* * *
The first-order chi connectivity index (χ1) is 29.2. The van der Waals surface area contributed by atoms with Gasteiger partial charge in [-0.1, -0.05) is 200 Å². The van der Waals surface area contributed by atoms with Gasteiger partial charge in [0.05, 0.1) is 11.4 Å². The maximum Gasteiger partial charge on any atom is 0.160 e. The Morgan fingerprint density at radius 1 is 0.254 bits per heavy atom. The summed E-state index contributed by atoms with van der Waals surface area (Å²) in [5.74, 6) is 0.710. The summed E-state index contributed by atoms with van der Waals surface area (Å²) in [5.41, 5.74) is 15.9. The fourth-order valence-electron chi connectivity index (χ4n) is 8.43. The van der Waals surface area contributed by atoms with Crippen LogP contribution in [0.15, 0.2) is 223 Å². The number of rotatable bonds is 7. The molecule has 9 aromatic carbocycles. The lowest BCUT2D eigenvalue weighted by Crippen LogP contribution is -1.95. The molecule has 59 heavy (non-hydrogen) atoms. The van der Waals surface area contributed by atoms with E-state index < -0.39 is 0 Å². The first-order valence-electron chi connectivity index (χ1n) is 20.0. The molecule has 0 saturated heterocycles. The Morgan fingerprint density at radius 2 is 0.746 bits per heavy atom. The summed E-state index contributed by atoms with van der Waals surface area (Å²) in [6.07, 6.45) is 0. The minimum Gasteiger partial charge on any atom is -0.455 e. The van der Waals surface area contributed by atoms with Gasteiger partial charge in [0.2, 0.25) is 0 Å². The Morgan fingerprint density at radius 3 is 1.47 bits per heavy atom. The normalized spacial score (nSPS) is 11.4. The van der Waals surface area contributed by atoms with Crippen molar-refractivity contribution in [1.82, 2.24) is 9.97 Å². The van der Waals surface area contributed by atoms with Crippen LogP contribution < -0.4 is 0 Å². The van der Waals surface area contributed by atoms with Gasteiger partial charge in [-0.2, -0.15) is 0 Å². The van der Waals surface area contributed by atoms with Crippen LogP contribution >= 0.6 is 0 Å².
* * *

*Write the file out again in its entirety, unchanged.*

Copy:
The first-order chi connectivity index (χ1) is 29.2. The van der Waals surface area contributed by atoms with Gasteiger partial charge in [-0.1, -0.05) is 200 Å². The van der Waals surface area contributed by atoms with Gasteiger partial charge in [0.05, 0.1) is 11.4 Å². The maximum Gasteiger partial charge on any atom is 0.160 e. The Morgan fingerprint density at radius 1 is 0.254 bits per heavy atom. The summed E-state index contributed by atoms with van der Waals surface area (Å²) in [5.74, 6) is 0.710. The summed E-state index contributed by atoms with van der Waals surface area (Å²) in [5.41, 5.74) is 15.9. The fourth-order valence-electron chi connectivity index (χ4n) is 8.43. The van der Waals surface area contributed by atoms with Crippen LogP contribution in [0.15, 0.2) is 223 Å². The number of rotatable bonds is 7. The molecule has 9 aromatic carbocycles. The lowest BCUT2D eigenvalue weighted by Crippen LogP contribution is -1.95. The molecule has 59 heavy (non-hydrogen) atoms. The van der Waals surface area contributed by atoms with E-state index < -0.39 is 0 Å². The first-order valence-electron chi connectivity index (χ1n) is 20.0. The molecule has 0 saturated heterocycles. The Morgan fingerprint density at radius 2 is 0.746 bits per heavy atom. The summed E-state index contributed by atoms with van der Waals surface area (Å²) in [6.07, 6.45) is 0. The minimum Gasteiger partial charge on any atom is -0.455 e. The van der Waals surface area contributed by atoms with Gasteiger partial charge in [0.2, 0.25) is 0 Å². The Morgan fingerprint density at radius 3 is 1.47 bits per heavy atom. The normalized spacial score (nSPS) is 11.4. The van der Waals surface area contributed by atoms with Crippen molar-refractivity contribution in [1.82, 2.24) is 9.97 Å². The van der Waals surface area contributed by atoms with Crippen LogP contribution < -0.4 is 0 Å². The van der Waals surface area contributed by atoms with Gasteiger partial charge in [-0.2, -0.15) is 0 Å². The van der Waals surface area contributed by atoms with Crippen LogP contribution >= 0.6 is 0 Å².